Union members led many protests at Hyatt Regency Waikiki, including this one from August 2012

Hotel workers union ratifies contract with Hyatt Regency Waikiki

After three-year dispute, new contract provides thousands of dollars in back pay

Hawaii Independent Staff

Honolulu – Earlier this week, and by a unanimous vote, UNITE HERE Local 5 workers at the Hyatt Regency Waikiki ratified their local contract resolving a longstanding dispute that began in 2010.

The new contract expires in 2018, and includes full back pay from 2010, increases in hourly wages, the maintenance of family health benefits and retiree pension, and greater job security for workers. It addresses the need for protecting good local jobs in an industry that has remained profitable, but where hundreds of jobs have been cut.  The new contract brings some subcontracted jobs back into the union and will require that remaining subcontracted cleaning workers be paid the union standard for wages. The Hyatt Regency Waikiki must also maintain a minimum number of staff in its accounting department.

Improvements to housekeeping workload, bus transit passes provided by the employer, and union construction language that requires the employer to use union workers for construction or renovation projects in excess of $2,000.00 were also agreed to.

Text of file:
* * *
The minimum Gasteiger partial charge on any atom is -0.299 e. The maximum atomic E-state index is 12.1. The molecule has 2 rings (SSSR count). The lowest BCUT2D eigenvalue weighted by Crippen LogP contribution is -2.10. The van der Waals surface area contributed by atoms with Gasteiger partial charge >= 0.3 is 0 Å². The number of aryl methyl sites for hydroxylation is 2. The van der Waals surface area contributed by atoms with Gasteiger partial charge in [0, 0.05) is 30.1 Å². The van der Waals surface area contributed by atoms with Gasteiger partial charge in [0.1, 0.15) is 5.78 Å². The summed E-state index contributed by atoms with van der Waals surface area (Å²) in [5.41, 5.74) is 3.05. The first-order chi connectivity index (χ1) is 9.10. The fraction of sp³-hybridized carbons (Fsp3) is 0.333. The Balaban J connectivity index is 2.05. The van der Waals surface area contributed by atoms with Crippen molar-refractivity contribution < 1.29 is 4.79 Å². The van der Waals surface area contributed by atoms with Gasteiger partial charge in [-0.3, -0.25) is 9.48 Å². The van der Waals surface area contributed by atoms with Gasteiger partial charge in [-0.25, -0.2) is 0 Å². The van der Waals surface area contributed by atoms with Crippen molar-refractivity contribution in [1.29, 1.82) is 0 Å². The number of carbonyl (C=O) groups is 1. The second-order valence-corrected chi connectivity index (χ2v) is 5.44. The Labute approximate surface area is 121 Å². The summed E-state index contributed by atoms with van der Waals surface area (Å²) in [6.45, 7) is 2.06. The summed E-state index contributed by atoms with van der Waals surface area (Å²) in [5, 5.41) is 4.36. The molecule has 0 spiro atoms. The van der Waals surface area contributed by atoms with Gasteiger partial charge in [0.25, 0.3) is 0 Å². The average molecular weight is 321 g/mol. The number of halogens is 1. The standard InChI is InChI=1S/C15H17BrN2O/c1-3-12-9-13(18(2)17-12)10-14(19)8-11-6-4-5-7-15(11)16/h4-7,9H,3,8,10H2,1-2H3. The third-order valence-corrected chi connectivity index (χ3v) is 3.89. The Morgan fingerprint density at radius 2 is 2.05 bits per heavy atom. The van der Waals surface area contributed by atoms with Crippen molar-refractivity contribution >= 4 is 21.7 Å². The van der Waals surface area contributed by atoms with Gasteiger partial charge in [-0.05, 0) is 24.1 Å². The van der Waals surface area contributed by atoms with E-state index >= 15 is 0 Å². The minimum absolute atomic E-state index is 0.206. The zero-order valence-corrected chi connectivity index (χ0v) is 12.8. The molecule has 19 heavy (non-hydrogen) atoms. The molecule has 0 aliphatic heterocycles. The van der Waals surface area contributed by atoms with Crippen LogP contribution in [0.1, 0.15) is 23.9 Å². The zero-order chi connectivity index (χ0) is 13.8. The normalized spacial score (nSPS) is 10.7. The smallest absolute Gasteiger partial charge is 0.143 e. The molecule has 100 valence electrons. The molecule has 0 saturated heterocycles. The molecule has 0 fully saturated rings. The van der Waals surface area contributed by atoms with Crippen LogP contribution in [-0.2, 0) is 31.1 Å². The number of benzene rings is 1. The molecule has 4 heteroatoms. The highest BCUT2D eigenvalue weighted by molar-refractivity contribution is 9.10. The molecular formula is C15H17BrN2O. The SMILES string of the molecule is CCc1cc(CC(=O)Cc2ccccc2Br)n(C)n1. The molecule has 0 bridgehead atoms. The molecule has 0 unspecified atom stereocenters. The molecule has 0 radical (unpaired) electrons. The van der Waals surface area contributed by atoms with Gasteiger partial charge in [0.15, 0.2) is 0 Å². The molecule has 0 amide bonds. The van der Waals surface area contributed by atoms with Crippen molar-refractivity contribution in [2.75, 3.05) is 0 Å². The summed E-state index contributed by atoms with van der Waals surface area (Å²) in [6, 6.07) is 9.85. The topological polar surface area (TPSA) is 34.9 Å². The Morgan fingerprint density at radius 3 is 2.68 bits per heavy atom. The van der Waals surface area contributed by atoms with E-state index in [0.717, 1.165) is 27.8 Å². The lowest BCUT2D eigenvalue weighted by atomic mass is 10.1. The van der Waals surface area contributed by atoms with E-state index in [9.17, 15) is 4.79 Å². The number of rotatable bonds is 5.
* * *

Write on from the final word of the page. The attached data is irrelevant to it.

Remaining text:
Hyatt workers took numerous actions over the past three years, including strikes and a global boycott.

“We are one union and we did it because we weren’t afraid to fight together. I’m happy we have our job security, and we can build a future for our families,” says Maria Teresa Del Mundo, a housekeeper who has been working at the Hyatt Regency Waikiki for seven years.

A key provision of the national agreement between UNITE HERE International Union and Hyatt Hotels is a “solidarity clause,” which would allow union workers to take action at their own hotels if non-union Hyatt hotels in other cities have not recognized the union or agreed to a fair process for employees to decide whether to have union representation by October 2015.

The ratification of contracts by union Hyatt workers in San Francisco, Honolulu, Los Angeles, and Chicago will trigger the end of the global boycott of Hyatt. With the agreement, 5,000 unionized Hyatt workers nationwide will have a contract for the first time since 2009. Local Hyatt boycotts in several U.S. cities will continue where labor disputes with Hyatt remain unresolved.